The ruling stated, "It is logical and plausible that the vendor may be less capable than the FBI of protecting its proprietary information in the face of a cyberattack. The FBI's conclusion that releasing the name of the vendor to the general public could put the vendor's systems, and thereby crucial information about the technology, at risk of incursion is a reasonable one."
The ruling also protects the FBI from releasing the exact price that it paid to have the device unlocked, despite the public disclosures that claim the cost to unlock the device was around a million dollars.
[The ruling:

Once upon a time, this guy would have been gently placed in a padded cell. Now we consider suicide bombers (no matter the religious background) and act accordingly. Although in New York, they might have simply tossed him off the train.
Doomsday preacher’ on Wimbledon train causes passengers to flee
… Passengers said a man wearing a rucksack was reciting verses from the Bible and talking about homosexuality and sex outside of marriage being sins. He was also said to have referred to “doomsday”. A passenger pulled the emergency alarm and some people prised open the doors and went on to the tracks.

I have to ask: Smart Marketing or proof that the national IQ is quickly heading south?
Selfie Factories: The Rise of the Made-for-Instagram Museum
When the Museum of Ice Cream opened in New York in 2016, it was more a temporary curiosity than a rival to, say, the Whitney Museum of American Art, which stood just across the street.
… One year and three cities later, the Museum of Ice Cream has graduated to cult status on Instagram. More than 241,000 people follow its page, and countless more have posted their own photos from within the space. (Instagram doesn’t show how many photos have been posted at a particular geotag, but there are over 66,000 images with the #museumoficecream hashtag.) All those grams have made the Museum of Ice Cream a coveted place to be: In New York, the $18 tickets to visit—300,000 in total—sold within five days of opening. At its San Francisco location, which opened this month, single tickets went up to $38. The entire six-month run sold out in less than 90 minutes.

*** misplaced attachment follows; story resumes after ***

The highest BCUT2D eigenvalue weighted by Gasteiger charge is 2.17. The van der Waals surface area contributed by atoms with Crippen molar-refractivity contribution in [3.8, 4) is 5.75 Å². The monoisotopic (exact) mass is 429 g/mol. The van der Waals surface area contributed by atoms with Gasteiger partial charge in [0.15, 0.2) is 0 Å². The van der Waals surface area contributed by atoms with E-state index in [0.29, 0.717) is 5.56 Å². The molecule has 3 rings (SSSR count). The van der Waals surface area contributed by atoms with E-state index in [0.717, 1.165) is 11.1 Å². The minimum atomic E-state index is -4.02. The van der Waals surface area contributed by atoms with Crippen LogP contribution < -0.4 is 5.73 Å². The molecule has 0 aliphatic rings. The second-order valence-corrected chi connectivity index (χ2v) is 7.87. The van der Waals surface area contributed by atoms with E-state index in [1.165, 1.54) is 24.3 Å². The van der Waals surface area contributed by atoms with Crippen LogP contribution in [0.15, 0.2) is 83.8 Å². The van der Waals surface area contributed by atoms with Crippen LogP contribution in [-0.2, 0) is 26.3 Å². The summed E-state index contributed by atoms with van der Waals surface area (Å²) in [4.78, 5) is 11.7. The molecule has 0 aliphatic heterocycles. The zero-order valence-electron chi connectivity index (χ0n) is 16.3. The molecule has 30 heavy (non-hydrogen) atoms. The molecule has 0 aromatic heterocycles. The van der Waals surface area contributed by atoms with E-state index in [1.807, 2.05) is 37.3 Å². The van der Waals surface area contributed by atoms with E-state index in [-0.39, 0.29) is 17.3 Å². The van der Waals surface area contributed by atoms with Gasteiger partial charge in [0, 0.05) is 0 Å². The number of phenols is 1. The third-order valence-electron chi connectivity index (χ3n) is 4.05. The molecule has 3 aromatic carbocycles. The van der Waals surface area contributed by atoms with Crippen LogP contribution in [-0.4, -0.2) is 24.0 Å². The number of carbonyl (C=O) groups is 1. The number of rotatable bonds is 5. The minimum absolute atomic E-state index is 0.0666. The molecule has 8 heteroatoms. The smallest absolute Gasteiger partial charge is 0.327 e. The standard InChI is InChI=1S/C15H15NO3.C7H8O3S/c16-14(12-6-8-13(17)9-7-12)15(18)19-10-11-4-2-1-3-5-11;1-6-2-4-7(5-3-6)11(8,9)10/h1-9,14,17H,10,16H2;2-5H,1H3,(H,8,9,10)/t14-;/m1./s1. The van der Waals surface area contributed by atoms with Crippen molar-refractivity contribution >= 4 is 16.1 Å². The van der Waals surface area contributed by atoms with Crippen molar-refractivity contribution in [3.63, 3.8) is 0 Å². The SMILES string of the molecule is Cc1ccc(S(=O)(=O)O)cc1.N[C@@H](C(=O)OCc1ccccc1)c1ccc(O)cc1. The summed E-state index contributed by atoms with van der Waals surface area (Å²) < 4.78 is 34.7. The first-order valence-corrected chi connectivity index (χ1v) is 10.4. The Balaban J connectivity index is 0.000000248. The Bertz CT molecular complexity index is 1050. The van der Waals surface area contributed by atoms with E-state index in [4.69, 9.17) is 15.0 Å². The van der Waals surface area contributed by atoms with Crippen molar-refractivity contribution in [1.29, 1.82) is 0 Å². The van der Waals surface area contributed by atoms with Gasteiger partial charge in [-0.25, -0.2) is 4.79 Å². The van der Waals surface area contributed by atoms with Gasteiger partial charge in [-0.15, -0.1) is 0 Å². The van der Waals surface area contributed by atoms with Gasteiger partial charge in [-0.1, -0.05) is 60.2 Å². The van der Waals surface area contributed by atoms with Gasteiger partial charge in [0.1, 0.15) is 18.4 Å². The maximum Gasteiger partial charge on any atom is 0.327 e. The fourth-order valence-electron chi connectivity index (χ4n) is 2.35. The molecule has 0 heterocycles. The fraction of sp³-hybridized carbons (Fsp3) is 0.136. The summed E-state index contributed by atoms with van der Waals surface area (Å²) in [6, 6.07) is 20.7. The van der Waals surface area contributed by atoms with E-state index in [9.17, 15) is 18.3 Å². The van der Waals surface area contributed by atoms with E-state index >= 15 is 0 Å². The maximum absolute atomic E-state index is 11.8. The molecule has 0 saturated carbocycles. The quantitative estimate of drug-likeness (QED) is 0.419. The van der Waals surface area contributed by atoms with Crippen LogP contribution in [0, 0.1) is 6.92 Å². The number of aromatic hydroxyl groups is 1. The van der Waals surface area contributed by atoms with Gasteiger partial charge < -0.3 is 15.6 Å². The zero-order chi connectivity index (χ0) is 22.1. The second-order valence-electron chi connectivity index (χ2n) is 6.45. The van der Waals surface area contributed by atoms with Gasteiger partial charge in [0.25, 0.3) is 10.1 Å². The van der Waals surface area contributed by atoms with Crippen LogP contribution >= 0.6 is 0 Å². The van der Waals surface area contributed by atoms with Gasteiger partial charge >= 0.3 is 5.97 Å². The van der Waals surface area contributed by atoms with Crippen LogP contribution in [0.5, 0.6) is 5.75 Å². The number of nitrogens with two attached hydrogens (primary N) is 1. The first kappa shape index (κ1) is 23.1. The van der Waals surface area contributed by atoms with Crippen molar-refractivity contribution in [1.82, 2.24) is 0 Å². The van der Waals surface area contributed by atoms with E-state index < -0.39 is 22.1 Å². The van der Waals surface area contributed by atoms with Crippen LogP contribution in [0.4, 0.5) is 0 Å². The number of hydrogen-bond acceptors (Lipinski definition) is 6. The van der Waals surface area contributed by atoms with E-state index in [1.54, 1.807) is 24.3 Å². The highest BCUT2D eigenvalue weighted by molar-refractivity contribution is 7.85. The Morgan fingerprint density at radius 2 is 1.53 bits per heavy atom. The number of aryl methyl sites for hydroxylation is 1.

Might be useful for my website students.
X-Ray Goggles Help Students See How Webpages Are Made
Mozilla's X-ray Goggles is a neat tool that helps students learn the code that powers much of what they see on the Web. X-ray Goggles is a free tool that lets you remix any page that you find on the Internet. You can install X-ray Goggles in your Chrome or Firefox bookmarks bar. Then you can launch it on any webpage. When you launch X-ray Goggles you will be able to select images and text on a page and then shown the code behind your selection. X-ray Goggles will let you then alter the code to display new things on that page. In the video embedded below I provide an overview of using X-ray Goggles.

I like lists like this because I sometimes find things I didn’t know about. I found two such things on this list! (Unfortunately, in slide show format.)
The best free software for your PC